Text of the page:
We wanted to be on Cadillac Mountain at 5:32am when the sun would rise and hit that point before any other place in the US. Cadillac Mountain is in Acadia National Park in Maine. We, however, were outside Acadia National Park, spending the night in a Walmart 45 minutes away.
So, we woke at 4am, moved the children out of their bed and into ours so that we could dis-assemble their bed to install car seats.
We used the bathroom, nursed the baby, and took down the curtains that cover the windshield at night.
We placed the children in their two carseats and one booster seat, and started the engine before their peeps could become wails.
45 minutes to the park and15 minutes up the mountain, throw on socks and layers and pull our hoods over our ears, everybody grab a child or two and wrap them in your warm arms and out Benny’s door to climb the rocks that jutted toward the rosy sky.
If you’d told me there would be 200 people there, I probably would have skipped it. I had pictured a remote and personal moment communing with the wilder, less reasonable elements of nature. Just my family, and maybe a few others, champions facing the goliath of the rising sun, ambassadors representing our species in the greater arena of our solar system.
Instead, as Benny pulled in we saw a rocky mountainside lined with human silhouettes and instead of feeling let down, the sight was welcoming: like coming home to your family, like discovering travelers speaking your mother tongue in a foreign land, or discovering unexpected company at a remote oasis on a wide and empty desert.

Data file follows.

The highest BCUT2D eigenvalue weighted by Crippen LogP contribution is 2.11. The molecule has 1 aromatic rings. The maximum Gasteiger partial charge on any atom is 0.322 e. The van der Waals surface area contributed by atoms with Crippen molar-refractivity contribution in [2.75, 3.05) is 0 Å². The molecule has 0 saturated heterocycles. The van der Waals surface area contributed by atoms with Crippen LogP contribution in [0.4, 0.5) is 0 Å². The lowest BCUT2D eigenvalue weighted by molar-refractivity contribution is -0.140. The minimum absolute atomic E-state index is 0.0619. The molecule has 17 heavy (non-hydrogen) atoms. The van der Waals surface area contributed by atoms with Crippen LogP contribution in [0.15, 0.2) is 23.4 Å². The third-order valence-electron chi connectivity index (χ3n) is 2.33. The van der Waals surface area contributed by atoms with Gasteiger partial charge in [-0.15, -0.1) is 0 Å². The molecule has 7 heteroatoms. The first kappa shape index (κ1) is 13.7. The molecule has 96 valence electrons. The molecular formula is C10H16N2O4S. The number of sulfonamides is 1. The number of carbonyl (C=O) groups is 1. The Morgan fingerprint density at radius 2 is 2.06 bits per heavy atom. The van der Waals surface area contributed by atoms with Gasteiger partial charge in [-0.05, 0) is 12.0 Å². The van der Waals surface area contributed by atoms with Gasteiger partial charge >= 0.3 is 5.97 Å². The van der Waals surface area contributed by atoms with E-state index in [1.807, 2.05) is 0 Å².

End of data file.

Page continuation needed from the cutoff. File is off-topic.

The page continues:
And we weren’t champions or ambassadors, but pilgrims, both deserving of and privileged to witness what was both miraculous and mundane and to do so in the company of others who might be making the same discoveries or totally different ones, and without the presence of whom we might not have recognized the magic in the moment. Some stumbled out of cars, some jogged up the mountain. Someone sat on a rocky wall making reverent chords on a guitar, and we could have been gathered on a beach around a bonfire, but we were on a mountain at morning twilight.
So we saw the day begin, and there were families, like us, clutching each other for warmth, and many people were in pajamas, several with blankets wrapped around them, forming peaks over their heads and transforming them into unspecified native people, all natives of earth, all stardust (million year old carbon).